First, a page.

Full waveform inversion (FWI) is a highly nonlinear optimization problem that aims to reconstruct high-resolution subsurface structures. The success of FWI in reflection seismology relies on appropriate updates of low-wavenumber background velocity structures, which are generally driven by the diving waves in conventional FWI. On the other hand, the reflected waves mainly contribute to updating high-wavenumber components rather than low-wavenumber components. To extract low-wavenumber information from the reflected waves in addition to the diving waves, we propose a two-step FWI strategy that separates a given model into the reflectivity and background velocity models and then alternately update them using the scale-separation technique based on diffraction-angle filtering (DAF; which was proposed to effectively control wavenumber components of the FWI gradient). Our strategy first inverts the high-wavenumber reflectivity model by suppressing energy at large diffraction angles, which are necessary to compute the reflection wavepaths (i.e., the rabbit-ears-shaped kernels) for low-wavenumber updates in the subsequent stage. Then, we extract low-wavenumber components due to the diving (banana-shaped kernels) and reflected waves (rabbit-ears-shaped kernels) from the gradient by suppressing energy at small diffraction angles. Our strategy is similar to reflection waveform inversion (RWI) in that it separates a given model into high- and low- wavenumber components and uses the rabbit-ears-shaped kernels for low-wavenumber updates. The main difference between our strategy and RWI is that our strategy adopts the DAF-based scale-separation technique in the space domain, which makes our algorithm of using both the banana-shaped and rabbit-ears-shaped kernels computationally attractive. By applying our two-step inversion strategy to the synthetic data from the Marmousi-II model and the real ocean-bottom cable (OBC) data from the North sea, we demonstrate that our method properly reconstructs low-wavenumber structures even if initial models deviate from the true models.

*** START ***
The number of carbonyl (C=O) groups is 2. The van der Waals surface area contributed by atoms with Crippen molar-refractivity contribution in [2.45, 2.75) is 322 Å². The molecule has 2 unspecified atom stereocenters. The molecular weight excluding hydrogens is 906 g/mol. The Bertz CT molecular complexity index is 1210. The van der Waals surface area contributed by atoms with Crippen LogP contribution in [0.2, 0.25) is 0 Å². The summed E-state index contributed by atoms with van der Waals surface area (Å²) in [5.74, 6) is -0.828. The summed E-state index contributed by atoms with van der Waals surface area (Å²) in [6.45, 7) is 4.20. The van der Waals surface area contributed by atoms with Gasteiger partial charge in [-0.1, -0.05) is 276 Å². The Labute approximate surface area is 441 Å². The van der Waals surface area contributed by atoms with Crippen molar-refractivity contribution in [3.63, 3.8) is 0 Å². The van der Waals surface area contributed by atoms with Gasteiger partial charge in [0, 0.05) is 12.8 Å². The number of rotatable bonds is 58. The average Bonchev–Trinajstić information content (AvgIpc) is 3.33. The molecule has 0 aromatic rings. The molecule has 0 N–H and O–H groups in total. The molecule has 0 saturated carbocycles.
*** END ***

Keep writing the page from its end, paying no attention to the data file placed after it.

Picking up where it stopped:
Bibliographical noteKAUST Repository Item: Exported on 2021-12-30
Acknowledgements: This research was supported by the National Research Foundation of Korea (NRF) funded by the Ministry of Science and ICT (NRF-2019K1A3A1A80113341; NRF2020R111A3073977), and the Human Resources Development program (No.20204010600250) of the Korea Institute of Energy Technology Evaluation and Planning (KETEP) funded by the Ministry of Trade, Industry, and Energy of the Korean Government. Research reported in this publication was also supported by competitive research funding from the King Abdullah University of Science and Technology (KAUST) in Thuwal, Saudi Arabia. Also, the North sea data are released by Equinor and former Volve license Partners under Creative Commons License. We greatly appreciate their efforts to disclose the Volve data. The views on the Volve data expressed in this paper are the views of the authors and do not necessarily reflect the views of Equinor and former Volve license Partners. Lastly, we appreciate the editor and anonymous reviewers for their careful reading of our manuscript and their insightful comments and suggestions.
ASJC Scopus subject areas
- Geochemistry and Petrology